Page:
But what do I know? I have a 12 year old at home who knows everything and thinks I’m stupid. Wish me luck.

Jeff Temple[1]About the Author: Dr. Temple, a licensed clinical psychologist, completed his undergraduate degree at the University ofTexas-San Antonio and his Ph.D. at the University of North Texas. In 2007, he completed a postdoctoral research fellowship at Brown Medical School. Dr.Temple is an Associate Professor and Director of Behavioral Health and Research in the Department of Obstetrics and Gynecology at UTMB Galveston. He is a nationally recognized expert in interpersonal relationships, with a focus on intimate partner violence.

Families and Cellphones by Camille Olson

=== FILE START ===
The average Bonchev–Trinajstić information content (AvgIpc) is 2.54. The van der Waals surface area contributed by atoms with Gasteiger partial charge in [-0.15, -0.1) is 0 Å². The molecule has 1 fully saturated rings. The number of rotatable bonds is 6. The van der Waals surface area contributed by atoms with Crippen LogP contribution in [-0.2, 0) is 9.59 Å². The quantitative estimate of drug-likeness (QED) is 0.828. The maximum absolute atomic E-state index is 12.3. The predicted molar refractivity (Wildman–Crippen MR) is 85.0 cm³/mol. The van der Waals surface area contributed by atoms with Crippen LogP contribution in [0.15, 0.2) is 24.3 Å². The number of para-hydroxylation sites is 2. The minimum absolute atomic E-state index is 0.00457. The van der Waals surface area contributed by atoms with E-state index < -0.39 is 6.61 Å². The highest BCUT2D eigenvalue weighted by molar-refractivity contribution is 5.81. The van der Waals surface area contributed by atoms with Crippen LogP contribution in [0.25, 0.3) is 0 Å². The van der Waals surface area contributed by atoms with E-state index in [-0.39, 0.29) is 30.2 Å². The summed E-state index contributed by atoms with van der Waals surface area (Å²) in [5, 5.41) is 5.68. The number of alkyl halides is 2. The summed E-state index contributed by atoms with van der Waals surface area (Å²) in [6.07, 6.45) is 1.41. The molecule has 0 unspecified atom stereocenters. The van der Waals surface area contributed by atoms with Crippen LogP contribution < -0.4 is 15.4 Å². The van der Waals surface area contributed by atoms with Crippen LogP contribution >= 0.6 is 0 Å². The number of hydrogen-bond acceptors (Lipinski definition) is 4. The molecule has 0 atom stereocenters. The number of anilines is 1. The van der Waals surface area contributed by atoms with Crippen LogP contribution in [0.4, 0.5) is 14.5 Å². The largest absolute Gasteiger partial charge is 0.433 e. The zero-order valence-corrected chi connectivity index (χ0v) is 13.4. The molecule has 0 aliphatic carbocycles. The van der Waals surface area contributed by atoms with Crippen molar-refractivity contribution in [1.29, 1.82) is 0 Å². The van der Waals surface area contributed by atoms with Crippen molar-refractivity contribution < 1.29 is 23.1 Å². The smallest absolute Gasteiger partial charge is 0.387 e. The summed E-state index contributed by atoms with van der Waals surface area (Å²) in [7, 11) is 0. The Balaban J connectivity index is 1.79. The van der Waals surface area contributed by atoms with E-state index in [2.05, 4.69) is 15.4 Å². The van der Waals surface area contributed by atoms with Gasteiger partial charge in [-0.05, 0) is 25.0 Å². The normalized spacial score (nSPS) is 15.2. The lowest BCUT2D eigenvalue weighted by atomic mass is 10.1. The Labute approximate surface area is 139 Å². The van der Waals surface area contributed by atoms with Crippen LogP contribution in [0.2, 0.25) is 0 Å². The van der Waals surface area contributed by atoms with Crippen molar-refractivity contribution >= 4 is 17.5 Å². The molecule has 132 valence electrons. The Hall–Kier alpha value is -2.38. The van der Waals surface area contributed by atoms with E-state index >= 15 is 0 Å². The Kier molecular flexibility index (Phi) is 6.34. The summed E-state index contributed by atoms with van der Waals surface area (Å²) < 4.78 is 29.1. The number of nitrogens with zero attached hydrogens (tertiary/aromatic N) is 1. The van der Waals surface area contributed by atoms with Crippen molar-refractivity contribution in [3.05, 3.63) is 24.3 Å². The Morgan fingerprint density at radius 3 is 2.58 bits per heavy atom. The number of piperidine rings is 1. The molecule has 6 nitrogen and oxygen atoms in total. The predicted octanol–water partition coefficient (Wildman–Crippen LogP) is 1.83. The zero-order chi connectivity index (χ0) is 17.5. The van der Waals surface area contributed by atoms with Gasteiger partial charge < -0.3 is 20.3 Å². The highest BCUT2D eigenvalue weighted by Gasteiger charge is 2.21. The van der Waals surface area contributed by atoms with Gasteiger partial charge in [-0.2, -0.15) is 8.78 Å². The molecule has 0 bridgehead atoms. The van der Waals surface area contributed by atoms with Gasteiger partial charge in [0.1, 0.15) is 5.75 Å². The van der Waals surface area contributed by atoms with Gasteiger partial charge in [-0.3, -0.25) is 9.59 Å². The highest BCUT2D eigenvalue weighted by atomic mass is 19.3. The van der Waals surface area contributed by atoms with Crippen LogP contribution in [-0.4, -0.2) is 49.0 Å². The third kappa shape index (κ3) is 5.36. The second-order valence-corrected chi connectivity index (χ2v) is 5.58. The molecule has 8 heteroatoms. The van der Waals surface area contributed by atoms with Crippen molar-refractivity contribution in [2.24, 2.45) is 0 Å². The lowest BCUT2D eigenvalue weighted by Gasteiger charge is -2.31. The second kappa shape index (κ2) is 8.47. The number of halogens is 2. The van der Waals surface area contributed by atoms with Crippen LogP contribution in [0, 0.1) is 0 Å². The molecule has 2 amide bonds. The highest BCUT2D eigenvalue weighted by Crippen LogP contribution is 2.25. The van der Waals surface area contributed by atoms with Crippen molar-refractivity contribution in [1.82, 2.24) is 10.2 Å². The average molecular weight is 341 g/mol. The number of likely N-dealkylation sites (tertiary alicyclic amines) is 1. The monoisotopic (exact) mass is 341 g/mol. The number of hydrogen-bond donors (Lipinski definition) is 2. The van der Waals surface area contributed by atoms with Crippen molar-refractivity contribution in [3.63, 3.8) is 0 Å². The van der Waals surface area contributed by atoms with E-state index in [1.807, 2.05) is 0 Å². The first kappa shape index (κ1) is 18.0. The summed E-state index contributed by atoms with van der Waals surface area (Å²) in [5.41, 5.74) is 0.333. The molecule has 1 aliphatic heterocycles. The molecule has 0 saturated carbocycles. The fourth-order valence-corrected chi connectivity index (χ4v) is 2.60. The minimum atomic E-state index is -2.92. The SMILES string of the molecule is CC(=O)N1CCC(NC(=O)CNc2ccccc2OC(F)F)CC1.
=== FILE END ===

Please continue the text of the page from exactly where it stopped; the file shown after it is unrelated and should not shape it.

RF2_1751Families and Cellphones: Technology has brought some amazing things into our family lives. We are connected in ways that we never imagined when we were kids. Paradoxically, we are often more disconnected as families than ever before, as our time and attention is increasingly absorbed by electronic media. There is a concept in physical/organic systems called “disentropy,” which is the idea that living systems tend to fall into a state of disorder or disorganization without constant action or forces to keep them together. Think of a family being in a boat together trying to row upstream on a river with a strong current. Without constant effort to maintain position or move forward, the strong current will quickly move the boat downstream. Even more insidious are the quiet and slowly moving currents beneath the surface that are almost undetectable but are carefully leading us away from our goals as families.